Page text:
But we really did not meet Breton until later in January and February. He was not in great shape, and he did not like to come out in the winter. I was really thrilled, because I realized that he’d been the inspiration for so much, when you think about what a small group can do. Because first, it was the Dadaists in Zurich, and then the initiative moved over to Paris after the war, and really it started with a few young men and… it didn’t really ever get to be a gigantic movement; it was just an influential one. I was very impressed by that. Of course, my French was still terrible, but after six months there, I could speak in French. I could dream in French.

But then, we went home.

How did you make the shift from creating surrealist paintings and sculpture towards a focus in writing and theory?

Object by Robert Green, poetry by Franklin Rosemont (Barbara’s Bookstore window); featured at the 50th anniversary commemoration of the 1968 Chicago Surrealist Protest Show at the exhibit REVOLUTIONARY IMAGINATION: Chicago Surrealism from Object to Activism in June 2018/Photo: Featured on dadachicago.com

Rosemont: There weren’t as many galleries as there are now in Chicago. There was one, the Richard Feigen Gallery. Franklin went in and showed the woman there his collages, and she said, “Yes, we would love to give you a show. Come back next week.”

But then… I don’t know what happened. Maybe we left our magazine or something, but when we came back, she said, “Oh, we could never have a show of your stuff, because your politics are too far out.”

But the funny thing was, Richard Feigen himself was in New York, living it up with the Black Panthers. Who knows? He probably forgot to tell the Chicago people that radicalism was chic.

But in any case, he didn’t get the show at the Richard Feigen Gallery, which was about the only one that really seemed possible. We weren’t School of the Art Institute (SAIC) students, and, you know, the Institute does promote its own people. I love [surrealist art collective] “The Hairy Who,” but one of the reasons they’re successful is because they all went to the SAIC. So we moved over into writing.

We had had a terrible time trying to get the book of poems “The Morning Of A Machine Gun” published. In fact, that’s how I ended up at Students for a Democratic Society (SDS), because there wasn’t a printer in the world who would publish something called “The Morning Of A Machine Gun”—even if it was poetry. But SDS had a print shop. I kept going in asking, “When are you going to print it?” But they were too busy. So finally, I started volunteering in the print shop and eventually, I was on the national staff.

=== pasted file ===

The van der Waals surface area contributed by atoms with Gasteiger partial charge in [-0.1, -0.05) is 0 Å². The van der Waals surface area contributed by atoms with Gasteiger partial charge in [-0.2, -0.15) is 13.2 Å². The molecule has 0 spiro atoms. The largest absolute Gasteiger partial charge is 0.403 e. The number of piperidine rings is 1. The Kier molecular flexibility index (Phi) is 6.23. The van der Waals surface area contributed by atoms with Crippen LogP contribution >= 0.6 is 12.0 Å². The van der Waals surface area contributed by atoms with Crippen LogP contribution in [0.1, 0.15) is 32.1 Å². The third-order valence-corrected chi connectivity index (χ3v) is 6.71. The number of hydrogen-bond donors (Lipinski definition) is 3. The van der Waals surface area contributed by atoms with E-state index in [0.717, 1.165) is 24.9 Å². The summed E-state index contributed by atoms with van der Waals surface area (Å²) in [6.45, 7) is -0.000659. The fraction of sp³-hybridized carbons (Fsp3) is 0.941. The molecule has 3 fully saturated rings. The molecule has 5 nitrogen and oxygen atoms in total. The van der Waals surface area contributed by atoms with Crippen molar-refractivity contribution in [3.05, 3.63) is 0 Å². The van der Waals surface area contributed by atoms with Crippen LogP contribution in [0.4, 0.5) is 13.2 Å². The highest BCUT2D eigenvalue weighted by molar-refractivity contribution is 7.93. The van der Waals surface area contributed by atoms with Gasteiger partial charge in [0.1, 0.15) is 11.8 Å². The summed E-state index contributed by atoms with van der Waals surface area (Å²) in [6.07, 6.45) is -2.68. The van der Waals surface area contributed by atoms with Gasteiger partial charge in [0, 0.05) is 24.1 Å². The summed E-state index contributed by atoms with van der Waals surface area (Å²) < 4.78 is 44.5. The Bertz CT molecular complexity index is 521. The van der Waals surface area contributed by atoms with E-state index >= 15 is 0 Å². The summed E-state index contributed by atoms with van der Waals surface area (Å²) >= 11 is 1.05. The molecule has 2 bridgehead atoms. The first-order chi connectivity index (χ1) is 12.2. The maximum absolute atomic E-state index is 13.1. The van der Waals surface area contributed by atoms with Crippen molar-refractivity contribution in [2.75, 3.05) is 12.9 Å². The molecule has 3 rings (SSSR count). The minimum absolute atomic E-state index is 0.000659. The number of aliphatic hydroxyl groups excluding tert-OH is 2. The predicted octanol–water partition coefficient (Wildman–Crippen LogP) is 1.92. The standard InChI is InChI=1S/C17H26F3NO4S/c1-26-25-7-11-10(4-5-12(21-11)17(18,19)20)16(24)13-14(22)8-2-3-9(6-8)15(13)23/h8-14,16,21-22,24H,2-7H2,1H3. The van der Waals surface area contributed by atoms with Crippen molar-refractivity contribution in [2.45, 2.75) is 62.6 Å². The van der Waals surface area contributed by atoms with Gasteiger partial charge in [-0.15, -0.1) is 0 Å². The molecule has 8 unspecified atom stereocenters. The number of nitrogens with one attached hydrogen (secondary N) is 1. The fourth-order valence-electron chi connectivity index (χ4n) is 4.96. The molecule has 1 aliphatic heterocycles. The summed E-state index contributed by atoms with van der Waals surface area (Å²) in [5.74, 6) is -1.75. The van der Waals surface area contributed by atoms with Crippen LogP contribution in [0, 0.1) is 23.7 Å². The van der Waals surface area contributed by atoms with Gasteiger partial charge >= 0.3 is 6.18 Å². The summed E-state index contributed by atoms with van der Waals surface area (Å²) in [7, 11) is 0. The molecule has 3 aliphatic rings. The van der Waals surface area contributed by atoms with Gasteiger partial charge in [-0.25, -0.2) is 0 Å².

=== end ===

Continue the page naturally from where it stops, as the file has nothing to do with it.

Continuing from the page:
When we wanted to publish Arsenal [a journal of surrealist art and writing], a friend of ours lived in Hyde Park and was a printer. He went into his job, in the middle of the night, on a weekend, and printed it for us, free of charge. If you’re trying to do something decent, often you’ll get a lot of help with it. He was much older, he was an anti-war activist, he liked surrealism. So he did it.

Much of the original art that went into the publications, as well as the sculptures from Club Bugs Bunny, has been lost over time. What is the best way of preserving a history of surrealism and the art that was created, in the absence of the genuine artifacts?

Rosemont: We have a lot of the genuine stuff. And I have no idea what to do with it. I’m trying to get in touch with the Smart [Museum of Art] down in Hyde Park. They’re talking about the fact that they’d like to collect Chicago art. Well, I’ve got Chicago Art, and they can have it.

The other thing I encountered was a woman named Ilene [Susan Fort]; she did a wonderful book called In Wonderland, which was about surrealist women in art. She did a show in Los Angeles [at LACMA], so now she could conceivably help me find a place for it.

One of the problems now is, if it doesn’t exist somewhere in an institution, in a library, in an archive, where is it going to exist? I’m not going to start a museum of my own—although, back in the ‘70s or ‘80s, we wanted to buy a building and start a place called the Institute of the Imaginary Arts and Sciences. But we could never find a building cheap enough.

Some of it is online. I was just looking over my Wikipedia article and I nearly fainted, I started revising it right away. It’s so wrong.

The trouble is, none of us as artists have made a big name. It’s a thankless task, being an artist. You have to do it because you love it. So anyway, I don’t know. I would like to find a happy home for it.

Capture from the 50th-anniversary commemoration of the 1968 Chicago Surrealist Protest Show at the exhibit REVOLUTIONARY IMAGINATION: Chicago Surrealism from Object to Activism in June 2018/Photo: Featured on dadachicago.com

In a 2012 interview with Never The Same, you said: “Surrealism at this point is almost a hundred years old, and I don’t know how much longer it’s going to go on as surrealism.” Do you have an idea of what comes after surrealism?

Rosemont: Surrealism itself, the philosophy and the structure of it, is pretty protean. It’s built to be adaptable. But people get tired of seeing the name in advertising. In some ways, I think young anarchists are very interested in surrealism; they’ll pick out some weird anarchist name and call it whatever they want. But it’s one of those ideas, and their methods, once they’ve been sort of let loose in society, it’s very, very hard to say that it won’t happen again.